The European Commission has called for an emergency summit to deal with the fallout of the contaminated eggs scare.
Millions of eggs have been recalled across Europe after traces of a moderately toxic insecticide, fipronil, was found in batches from Dutch farms.
About 700,000 eggs from the farms affected by the insecticide are thought to have been sent to the UK – far more than the 21,000 first estimated.
EU health commissioner Vytenis Andriukaitis said he wanted the summit to be held by the end of September.
“I proposed to hold a high-level meeting gathering the ministers concerned as well as the representatives of the food safety agencies in all member states involved as soon as we have all the facts available,” he said in a statement.
Video: 700,000 potentially contaminated eggs have been sent to the UK
He also called for countries in Europe to work together to learn from the problem amid raised tensions between Belgium, the Netherlands and Germany over who was at fault.
“Blaming and shaming will bring us nowhere and I want to stop this,” Mr Andriukaitis, the Lithuanian commissioner, said.
“We need to work together to draw lessons learnt and move forward instead of losing energy on finger pointing.”
Several UK products, including salads sold at Sainbury’s, Morrisons, Waitrose and Asda, have been removed following the contamination scare.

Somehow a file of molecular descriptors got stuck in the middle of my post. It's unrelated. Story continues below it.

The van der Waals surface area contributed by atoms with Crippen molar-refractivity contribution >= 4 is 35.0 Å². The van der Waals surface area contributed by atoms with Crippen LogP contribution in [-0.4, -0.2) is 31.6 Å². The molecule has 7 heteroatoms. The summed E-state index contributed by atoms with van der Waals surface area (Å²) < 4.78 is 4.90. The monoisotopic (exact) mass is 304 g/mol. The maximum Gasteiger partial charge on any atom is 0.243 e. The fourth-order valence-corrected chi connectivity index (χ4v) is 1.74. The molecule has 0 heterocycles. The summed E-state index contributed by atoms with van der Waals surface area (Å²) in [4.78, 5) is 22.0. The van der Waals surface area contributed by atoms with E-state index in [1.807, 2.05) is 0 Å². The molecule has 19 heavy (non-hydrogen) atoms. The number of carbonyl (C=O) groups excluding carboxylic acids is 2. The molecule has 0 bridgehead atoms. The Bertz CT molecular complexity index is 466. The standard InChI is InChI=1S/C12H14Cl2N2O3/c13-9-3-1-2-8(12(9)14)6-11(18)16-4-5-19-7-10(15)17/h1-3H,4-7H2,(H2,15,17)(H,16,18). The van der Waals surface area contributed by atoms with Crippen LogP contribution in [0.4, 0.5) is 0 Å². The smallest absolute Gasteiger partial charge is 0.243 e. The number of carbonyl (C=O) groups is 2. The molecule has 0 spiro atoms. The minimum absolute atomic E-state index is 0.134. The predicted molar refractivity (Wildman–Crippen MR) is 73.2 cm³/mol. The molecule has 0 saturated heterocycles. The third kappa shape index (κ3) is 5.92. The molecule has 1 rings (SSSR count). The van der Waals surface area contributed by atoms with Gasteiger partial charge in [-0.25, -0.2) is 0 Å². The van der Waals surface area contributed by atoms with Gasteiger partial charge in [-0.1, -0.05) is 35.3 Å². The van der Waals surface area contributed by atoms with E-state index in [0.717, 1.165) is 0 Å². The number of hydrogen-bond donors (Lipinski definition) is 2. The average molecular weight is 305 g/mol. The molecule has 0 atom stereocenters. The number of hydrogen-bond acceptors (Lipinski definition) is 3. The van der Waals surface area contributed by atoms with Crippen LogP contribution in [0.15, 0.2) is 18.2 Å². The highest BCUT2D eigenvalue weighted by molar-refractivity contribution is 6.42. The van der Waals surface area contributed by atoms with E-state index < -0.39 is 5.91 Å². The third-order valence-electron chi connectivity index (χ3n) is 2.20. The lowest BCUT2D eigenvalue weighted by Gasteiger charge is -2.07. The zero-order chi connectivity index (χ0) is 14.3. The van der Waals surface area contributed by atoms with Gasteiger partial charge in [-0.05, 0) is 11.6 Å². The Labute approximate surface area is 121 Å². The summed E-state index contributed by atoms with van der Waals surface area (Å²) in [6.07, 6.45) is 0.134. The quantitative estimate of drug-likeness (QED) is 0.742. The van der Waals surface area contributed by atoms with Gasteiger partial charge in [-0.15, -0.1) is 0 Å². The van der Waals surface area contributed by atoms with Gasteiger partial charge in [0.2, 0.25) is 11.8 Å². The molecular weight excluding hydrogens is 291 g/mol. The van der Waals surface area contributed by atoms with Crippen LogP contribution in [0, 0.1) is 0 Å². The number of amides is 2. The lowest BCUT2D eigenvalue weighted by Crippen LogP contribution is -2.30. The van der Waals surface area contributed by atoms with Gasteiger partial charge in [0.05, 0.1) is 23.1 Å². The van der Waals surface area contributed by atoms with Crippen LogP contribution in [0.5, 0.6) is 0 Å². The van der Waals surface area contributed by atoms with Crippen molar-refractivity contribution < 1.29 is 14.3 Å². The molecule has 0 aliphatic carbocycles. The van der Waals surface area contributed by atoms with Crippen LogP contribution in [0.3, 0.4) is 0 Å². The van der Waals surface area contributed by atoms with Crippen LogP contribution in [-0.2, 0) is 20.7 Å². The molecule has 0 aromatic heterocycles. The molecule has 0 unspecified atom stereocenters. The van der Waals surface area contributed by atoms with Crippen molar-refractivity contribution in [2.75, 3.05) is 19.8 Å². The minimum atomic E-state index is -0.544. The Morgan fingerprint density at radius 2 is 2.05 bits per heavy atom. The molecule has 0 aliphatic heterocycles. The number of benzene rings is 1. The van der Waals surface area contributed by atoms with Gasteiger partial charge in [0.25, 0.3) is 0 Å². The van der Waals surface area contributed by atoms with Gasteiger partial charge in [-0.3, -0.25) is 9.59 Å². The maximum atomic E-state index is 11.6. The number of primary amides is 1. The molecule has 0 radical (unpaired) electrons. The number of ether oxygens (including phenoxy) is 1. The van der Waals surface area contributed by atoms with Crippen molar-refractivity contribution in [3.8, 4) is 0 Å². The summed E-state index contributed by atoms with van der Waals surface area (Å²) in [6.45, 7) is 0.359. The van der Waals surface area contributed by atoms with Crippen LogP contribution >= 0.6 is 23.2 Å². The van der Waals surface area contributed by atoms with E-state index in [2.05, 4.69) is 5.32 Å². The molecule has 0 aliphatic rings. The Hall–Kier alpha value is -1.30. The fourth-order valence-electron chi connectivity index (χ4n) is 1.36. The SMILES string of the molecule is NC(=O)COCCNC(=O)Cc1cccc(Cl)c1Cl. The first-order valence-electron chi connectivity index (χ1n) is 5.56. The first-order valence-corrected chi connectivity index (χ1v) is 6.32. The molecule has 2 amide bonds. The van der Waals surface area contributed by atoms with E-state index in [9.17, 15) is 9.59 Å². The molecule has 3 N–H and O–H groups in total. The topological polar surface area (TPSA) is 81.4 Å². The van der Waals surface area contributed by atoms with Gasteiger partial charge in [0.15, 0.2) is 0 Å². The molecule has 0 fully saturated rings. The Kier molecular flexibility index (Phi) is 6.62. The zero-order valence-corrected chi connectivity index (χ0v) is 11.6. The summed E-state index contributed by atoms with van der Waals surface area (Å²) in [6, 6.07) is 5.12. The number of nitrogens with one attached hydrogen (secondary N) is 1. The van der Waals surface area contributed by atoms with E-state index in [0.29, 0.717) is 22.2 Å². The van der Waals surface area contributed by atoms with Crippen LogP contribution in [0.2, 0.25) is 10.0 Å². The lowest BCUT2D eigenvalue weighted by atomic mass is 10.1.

There are concerns that many of the contaminated eggs will already have entered the food chain through processed foods that use eggs, such as biscuits and cakes.
:: List of products withdrawn in egg contamination scare
Image: Britain imports approximately two billion eggs each year
Fipronil is widely used to treat pets for ticks and flees but its use in any part of the food chain, for example to clean out barns, is forbidden.
It is moderately toxic and can cause organ damage in humans, but a large number of contaminated eggs would need to be eaten for any negative health effects to be observed.
The Food Standards Agency says it is “very unlikely” that the eggs posed a risk to public health.
Two directors of the company at the centre of the scandal were arrested on Thursday by Dutch authorities.
Prosecutors said they are suspected of threatening public health and possession of a prohibited pesticide.